Hedging activity by copper producers hits five-year highs

In “Miners Bet on Falling Copper Prices,” the Financial Times reports that concerns over softening demand from China are driving copper producers to hedge more and more of their future output:

“‘For a while, hedging had become unfashionable. This has changed,’ said François Combes, head of commodities trading at Société Générale. ‘You have to go back at least five years to find the last time there was genuine hedging of this scale.'”

Currently, this seems to equate to a hedge of about 25% of production. This reported bearishness has not yet shown up in lower copper prices. An analyst in the article claims that copper prices have so far remained firm because producers are buying options instead of selling futures.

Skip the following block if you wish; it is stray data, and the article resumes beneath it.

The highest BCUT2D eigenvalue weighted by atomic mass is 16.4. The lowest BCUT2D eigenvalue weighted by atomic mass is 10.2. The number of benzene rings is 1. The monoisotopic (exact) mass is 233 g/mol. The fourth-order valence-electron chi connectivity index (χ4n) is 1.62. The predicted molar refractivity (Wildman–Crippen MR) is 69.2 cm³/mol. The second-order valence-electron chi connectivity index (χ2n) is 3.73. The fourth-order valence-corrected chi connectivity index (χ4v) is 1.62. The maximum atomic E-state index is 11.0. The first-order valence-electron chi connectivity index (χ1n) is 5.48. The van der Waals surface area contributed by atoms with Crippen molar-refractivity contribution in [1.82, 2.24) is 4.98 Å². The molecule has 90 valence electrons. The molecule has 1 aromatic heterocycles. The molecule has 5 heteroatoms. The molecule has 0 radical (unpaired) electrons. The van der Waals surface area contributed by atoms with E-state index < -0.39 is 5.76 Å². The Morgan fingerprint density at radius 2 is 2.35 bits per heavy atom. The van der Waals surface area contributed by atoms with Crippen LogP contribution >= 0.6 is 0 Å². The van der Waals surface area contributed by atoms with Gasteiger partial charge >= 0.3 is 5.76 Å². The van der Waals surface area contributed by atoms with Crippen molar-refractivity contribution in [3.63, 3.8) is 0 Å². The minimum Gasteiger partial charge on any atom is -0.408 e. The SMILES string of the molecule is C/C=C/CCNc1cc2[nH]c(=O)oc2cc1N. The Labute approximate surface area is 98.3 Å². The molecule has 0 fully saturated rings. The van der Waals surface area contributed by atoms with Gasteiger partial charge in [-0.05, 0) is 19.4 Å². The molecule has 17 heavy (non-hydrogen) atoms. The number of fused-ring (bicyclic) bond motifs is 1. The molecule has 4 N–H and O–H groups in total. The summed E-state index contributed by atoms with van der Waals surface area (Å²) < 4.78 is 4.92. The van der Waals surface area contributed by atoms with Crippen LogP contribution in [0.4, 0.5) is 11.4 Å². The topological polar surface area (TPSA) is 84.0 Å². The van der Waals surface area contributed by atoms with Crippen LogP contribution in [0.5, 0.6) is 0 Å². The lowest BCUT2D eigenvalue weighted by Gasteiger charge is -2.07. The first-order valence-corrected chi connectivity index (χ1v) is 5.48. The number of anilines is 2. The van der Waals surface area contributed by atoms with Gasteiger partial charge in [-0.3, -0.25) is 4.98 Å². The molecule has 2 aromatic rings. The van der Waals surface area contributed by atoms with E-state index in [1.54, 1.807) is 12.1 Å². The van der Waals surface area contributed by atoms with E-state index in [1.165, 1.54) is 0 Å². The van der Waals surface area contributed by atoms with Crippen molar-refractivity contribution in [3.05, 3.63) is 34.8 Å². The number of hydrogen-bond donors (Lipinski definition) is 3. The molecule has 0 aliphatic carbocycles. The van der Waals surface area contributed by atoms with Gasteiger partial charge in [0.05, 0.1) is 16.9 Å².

The robust recovery in copper prices has been led by Chinese demand. With other major economies experiencing sluggish growth, there is no likely buyer to fill any gap in Chinese purchases anytime soon. These dynamics imply that the volatility in copper prices could significantly increase in the near future without clear signs that Chinese demand will remain firm.

Copper prices cling to pre-recession levels

Copper prices cling to pre-recession levels


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